Yorkshire Times
Weekend Edition
Steve Whitaker
Literary Editor
3:00 AM 31st May 2022

Brooding At Twilight: Vinegar Hill By Colm Tóibín

Colm Tóibín is both present and not present at moments of immense significance to the teeming protagonists of his poems. As otherwise invisible as the bronzed figure of Icarus in ‘In Los Angeles’, as seemingly extraneous as the boy who falls into the sea in Auden’s ‘Musée des Beaux Arts’, the novelist contrives an invaluable detachment in his first poetry collection. A shadowy figure pulling the narratorial strings, Tóibín gives agency to a multiplicity of Orlando figures who are behind and in front of events, sometimes diving through the temporal carapace to declare a consonance of narrative and experience, sometimes removing themselves into realms of the imagined.

The narrator’s presence in ‘The Long Trick’ is as protean as the shifting perspective of waves: an observing figure on the Estonia a year before it sank in the Baltic, taking 852 passengers with it, or diving on the Great Barrier Reef a month after two snorkellers were left behind in the ocean by accident. Barely perceptible in the gentle rippling, any sense of cataclysm, of celestial occurrence, is marginalized by the amniotic blandishment of the water into which the mythical boy careened:

‘So there was really nothing to worry about, nothing
To suggest disaster, except the waves themselves,
The swell that is unnatural even at the best of times,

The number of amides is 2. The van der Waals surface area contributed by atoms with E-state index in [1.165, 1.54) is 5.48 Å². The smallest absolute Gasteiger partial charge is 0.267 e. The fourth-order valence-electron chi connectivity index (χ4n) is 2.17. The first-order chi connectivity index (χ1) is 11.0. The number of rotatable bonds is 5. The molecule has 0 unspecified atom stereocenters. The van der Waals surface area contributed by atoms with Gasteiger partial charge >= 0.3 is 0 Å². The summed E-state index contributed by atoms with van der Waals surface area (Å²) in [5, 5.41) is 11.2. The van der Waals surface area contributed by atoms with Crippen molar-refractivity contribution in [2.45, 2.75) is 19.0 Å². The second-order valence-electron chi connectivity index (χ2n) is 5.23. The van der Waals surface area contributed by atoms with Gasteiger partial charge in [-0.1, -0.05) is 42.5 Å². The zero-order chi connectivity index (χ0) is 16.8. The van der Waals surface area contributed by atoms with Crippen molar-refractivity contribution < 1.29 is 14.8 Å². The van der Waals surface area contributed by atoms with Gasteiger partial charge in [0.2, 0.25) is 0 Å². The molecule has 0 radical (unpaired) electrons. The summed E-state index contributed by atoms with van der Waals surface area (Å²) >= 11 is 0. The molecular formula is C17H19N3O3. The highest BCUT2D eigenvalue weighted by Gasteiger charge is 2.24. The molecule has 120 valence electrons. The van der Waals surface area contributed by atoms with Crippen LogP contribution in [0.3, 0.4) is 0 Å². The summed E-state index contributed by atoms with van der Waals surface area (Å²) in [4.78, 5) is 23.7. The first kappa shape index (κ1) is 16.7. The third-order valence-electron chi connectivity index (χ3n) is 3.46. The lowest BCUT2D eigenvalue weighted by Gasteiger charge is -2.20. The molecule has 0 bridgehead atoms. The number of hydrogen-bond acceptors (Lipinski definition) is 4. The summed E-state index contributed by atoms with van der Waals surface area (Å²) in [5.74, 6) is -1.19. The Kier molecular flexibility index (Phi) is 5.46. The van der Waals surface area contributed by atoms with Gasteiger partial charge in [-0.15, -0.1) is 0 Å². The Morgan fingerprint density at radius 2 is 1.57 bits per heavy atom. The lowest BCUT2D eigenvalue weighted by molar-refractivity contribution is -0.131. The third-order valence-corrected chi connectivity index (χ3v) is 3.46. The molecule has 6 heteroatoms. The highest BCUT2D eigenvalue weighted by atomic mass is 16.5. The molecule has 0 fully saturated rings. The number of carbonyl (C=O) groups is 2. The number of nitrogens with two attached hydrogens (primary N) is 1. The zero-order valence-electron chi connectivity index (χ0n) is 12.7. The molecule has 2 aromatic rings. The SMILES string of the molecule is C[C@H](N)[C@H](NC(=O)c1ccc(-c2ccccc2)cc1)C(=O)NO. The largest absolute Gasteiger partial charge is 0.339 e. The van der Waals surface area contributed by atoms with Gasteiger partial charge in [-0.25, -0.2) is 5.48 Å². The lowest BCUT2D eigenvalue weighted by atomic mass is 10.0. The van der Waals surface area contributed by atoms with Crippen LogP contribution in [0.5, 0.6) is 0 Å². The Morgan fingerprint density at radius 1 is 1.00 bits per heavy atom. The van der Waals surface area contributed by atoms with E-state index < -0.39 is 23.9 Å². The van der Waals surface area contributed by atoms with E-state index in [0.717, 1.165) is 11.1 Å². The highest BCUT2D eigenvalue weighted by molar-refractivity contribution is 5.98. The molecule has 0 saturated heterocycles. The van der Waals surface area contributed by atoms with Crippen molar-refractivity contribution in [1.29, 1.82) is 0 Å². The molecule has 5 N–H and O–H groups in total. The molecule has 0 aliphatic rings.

All highs and lows, untrustworthy even when calm,
Just undulating wilfulness, no conscience, no regrets’.

Or amongst the clouds in freeform incognito, the narrator turns invisible by degrees, like the slow inveigling of poison into the body of Socrates. Tóibín’s achingly lyrical rendering of predatory nature in ‘High Up’, dissolves as darkness rises and a cacophonous avian ‘utterance’ becomes Larkin’s birdless silence: ‘Soon, they will be gone. / And the sun’s round mouth will shut tight /Against the dark’.

Tóibín’s ability to turn the cadences of discord into witty irony is well established in his fiction.
The tempering of time and the music of time into a single pliable form is achieved so diligently in this expansive collection that one marvels at Tóibín’s capacity to traduce, or render anew, a novelist’s instinct. The effortless conflation of time and war in ‘Anton Webern in Barcelona’, suggests interior knowledge, an impossible presence, as though the narrator was a party to collective memory in a space where civil war is heralded as troops gather, the players of an orchestra ‘awaiting command’. Resonances inhere to the fabric of the psycho-geographer’s landscape like the leavings of a moth’s wing. The empty rooms of ‘Open House’ invoke earlier presences in a thin inventory presided over by the house’s remaining occupant, and betray the realtor’s pitch that ‘all is change and flow’. Palpable in absentia, existences are underwritten in despite, as though the quotidian Mr Bleaney might be recalled by the evidence of the condoms he never needed; or the shadow of the dead summoned in measured commemorative observation (‘Blue Shutters’).